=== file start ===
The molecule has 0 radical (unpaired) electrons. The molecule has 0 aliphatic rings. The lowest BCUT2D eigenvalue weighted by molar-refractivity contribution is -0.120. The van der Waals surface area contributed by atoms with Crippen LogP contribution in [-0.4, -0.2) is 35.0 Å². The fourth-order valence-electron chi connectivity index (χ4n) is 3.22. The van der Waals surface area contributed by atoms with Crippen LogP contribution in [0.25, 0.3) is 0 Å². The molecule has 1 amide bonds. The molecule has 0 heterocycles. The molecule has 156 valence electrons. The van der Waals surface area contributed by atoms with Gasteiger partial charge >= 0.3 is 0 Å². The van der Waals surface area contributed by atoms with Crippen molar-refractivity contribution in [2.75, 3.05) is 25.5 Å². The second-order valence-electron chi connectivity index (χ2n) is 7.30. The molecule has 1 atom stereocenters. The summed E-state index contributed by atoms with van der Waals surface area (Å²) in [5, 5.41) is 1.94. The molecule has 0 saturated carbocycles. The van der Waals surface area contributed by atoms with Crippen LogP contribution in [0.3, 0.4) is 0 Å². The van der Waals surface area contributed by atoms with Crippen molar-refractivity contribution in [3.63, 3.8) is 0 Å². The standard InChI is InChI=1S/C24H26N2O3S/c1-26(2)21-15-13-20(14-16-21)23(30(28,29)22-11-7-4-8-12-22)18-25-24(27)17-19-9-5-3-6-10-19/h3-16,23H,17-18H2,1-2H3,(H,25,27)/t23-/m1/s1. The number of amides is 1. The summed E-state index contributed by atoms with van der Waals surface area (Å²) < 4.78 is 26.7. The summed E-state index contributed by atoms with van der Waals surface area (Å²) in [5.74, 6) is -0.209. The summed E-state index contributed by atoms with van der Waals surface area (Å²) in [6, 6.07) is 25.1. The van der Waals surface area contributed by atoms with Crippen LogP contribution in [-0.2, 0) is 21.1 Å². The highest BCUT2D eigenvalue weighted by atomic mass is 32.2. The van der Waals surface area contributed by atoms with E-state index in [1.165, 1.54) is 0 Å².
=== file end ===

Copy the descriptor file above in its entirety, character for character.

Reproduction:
The molecule has 0 radical (unpaired) electrons. The molecule has 0 aliphatic rings. The lowest BCUT2D eigenvalue weighted by molar-refractivity contribution is -0.120. The van der Waals surface area contributed by atoms with Crippen LogP contribution in [-0.4, -0.2) is 35.0 Å². The fourth-order valence-electron chi connectivity index (χ4n) is 3.22. The van der Waals surface area contributed by atoms with Crippen LogP contribution in [0.25, 0.3) is 0 Å². The molecule has 1 amide bonds. The molecule has 0 heterocycles. The molecule has 156 valence electrons. The van der Waals surface area contributed by atoms with Gasteiger partial charge >= 0.3 is 0 Å². The van der Waals surface area contributed by atoms with Crippen molar-refractivity contribution in [2.75, 3.05) is 25.5 Å². The second-order valence-electron chi connectivity index (χ2n) is 7.30. The molecule has 1 atom stereocenters. The summed E-state index contributed by atoms with van der Waals surface area (Å²) in [5, 5.41) is 1.94. The molecule has 0 saturated carbocycles. The van der Waals surface area contributed by atoms with Crippen LogP contribution in [0.3, 0.4) is 0 Å². The van der Waals surface area contributed by atoms with Crippen molar-refractivity contribution in [3.63, 3.8) is 0 Å². The standard InChI is InChI=1S/C24H26N2O3S/c1-26(2)21-15-13-20(14-16-21)23(30(28,29)22-11-7-4-8-12-22)18-25-24(27)17-19-9-5-3-6-10-19/h3-16,23H,17-18H2,1-2H3,(H,25,27)/t23-/m1/s1. The number of amides is 1. The summed E-state index contributed by atoms with van der Waals surface area (Å²) < 4.78 is 26.7. The summed E-state index contributed by atoms with van der Waals surface area (Å²) in [5.74, 6) is -0.209. The summed E-state index contributed by atoms with van der Waals surface area (Å²) in [6, 6.07) is 25.1. The van der Waals surface area contributed by atoms with Crippen LogP contribution in [-0.2, 0) is 21.1 Å². The highest BCUT2D eigenvalue weighted by atomic mass is 32.2. The van der Waals surface area contributed by atoms with E-state index in [1.165, 1.54) is 0 Å².